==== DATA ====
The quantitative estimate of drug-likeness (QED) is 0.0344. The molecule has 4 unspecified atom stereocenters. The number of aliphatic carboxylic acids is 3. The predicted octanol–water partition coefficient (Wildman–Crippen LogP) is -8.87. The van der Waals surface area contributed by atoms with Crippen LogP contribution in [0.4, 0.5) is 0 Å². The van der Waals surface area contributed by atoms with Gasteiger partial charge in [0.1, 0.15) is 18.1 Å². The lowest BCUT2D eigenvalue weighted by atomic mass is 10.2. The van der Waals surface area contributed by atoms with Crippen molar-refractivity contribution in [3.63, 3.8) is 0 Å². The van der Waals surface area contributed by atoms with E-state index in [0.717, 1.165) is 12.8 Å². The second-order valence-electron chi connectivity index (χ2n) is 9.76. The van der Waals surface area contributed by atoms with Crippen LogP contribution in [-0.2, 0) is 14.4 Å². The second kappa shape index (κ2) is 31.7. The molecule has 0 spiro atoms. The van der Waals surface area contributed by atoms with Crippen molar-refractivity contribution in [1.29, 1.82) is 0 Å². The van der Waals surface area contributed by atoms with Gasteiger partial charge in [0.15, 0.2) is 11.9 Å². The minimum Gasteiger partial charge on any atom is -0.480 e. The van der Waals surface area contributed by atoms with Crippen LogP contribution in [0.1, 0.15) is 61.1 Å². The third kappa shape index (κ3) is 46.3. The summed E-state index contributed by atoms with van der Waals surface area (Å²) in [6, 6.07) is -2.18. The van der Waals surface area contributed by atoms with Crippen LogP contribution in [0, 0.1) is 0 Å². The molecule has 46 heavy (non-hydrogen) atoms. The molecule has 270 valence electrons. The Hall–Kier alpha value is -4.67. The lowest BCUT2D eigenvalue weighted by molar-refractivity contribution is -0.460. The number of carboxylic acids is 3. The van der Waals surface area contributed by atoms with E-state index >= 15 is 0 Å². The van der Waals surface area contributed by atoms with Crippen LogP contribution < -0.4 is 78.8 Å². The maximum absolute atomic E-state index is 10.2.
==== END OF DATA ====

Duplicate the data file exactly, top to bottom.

The quantitative estimate of drug-likeness (QED) is 0.0344. The molecule has 4 unspecified atom stereocenters. The number of aliphatic carboxylic acids is 3. The predicted octanol–water partition coefficient (Wildman–Crippen LogP) is -8.87. The van der Waals surface area contributed by atoms with Crippen LogP contribution in [0.4, 0.5) is 0 Å². The van der Waals surface area contributed by atoms with Gasteiger partial charge in [0.1, 0.15) is 18.1 Å². The lowest BCUT2D eigenvalue weighted by atomic mass is 10.2. The van der Waals surface area contributed by atoms with Crippen molar-refractivity contribution in [3.63, 3.8) is 0 Å². The van der Waals surface area contributed by atoms with E-state index in [0.717, 1.165) is 12.8 Å². The second-order valence-electron chi connectivity index (χ2n) is 9.76. The van der Waals surface area contributed by atoms with Crippen LogP contribution in [-0.2, 0) is 14.4 Å². The second kappa shape index (κ2) is 31.7. The molecule has 0 spiro atoms. The van der Waals surface area contributed by atoms with Crippen molar-refractivity contribution in [1.29, 1.82) is 0 Å². The van der Waals surface area contributed by atoms with Gasteiger partial charge in [0.15, 0.2) is 11.9 Å². The minimum Gasteiger partial charge on any atom is -0.480 e. The van der Waals surface area contributed by atoms with Crippen LogP contribution in [0.1, 0.15) is 61.1 Å². The third kappa shape index (κ3) is 46.3. The summed E-state index contributed by atoms with van der Waals surface area (Å²) in [6, 6.07) is -2.18. The van der Waals surface area contributed by atoms with Crippen LogP contribution in [0, 0.1) is 0 Å². The molecule has 46 heavy (non-hydrogen) atoms. The molecule has 270 valence electrons. The Hall–Kier alpha value is -4.67. The lowest BCUT2D eigenvalue weighted by molar-refractivity contribution is -0.460. The number of carboxylic acids is 3. The van der Waals surface area contributed by atoms with E-state index >= 15 is 0 Å². The van der Waals surface area contributed by atoms with Crippen LogP contribution < -0.4 is 78.8 Å². The maximum absolute atomic E-state index is 10.2.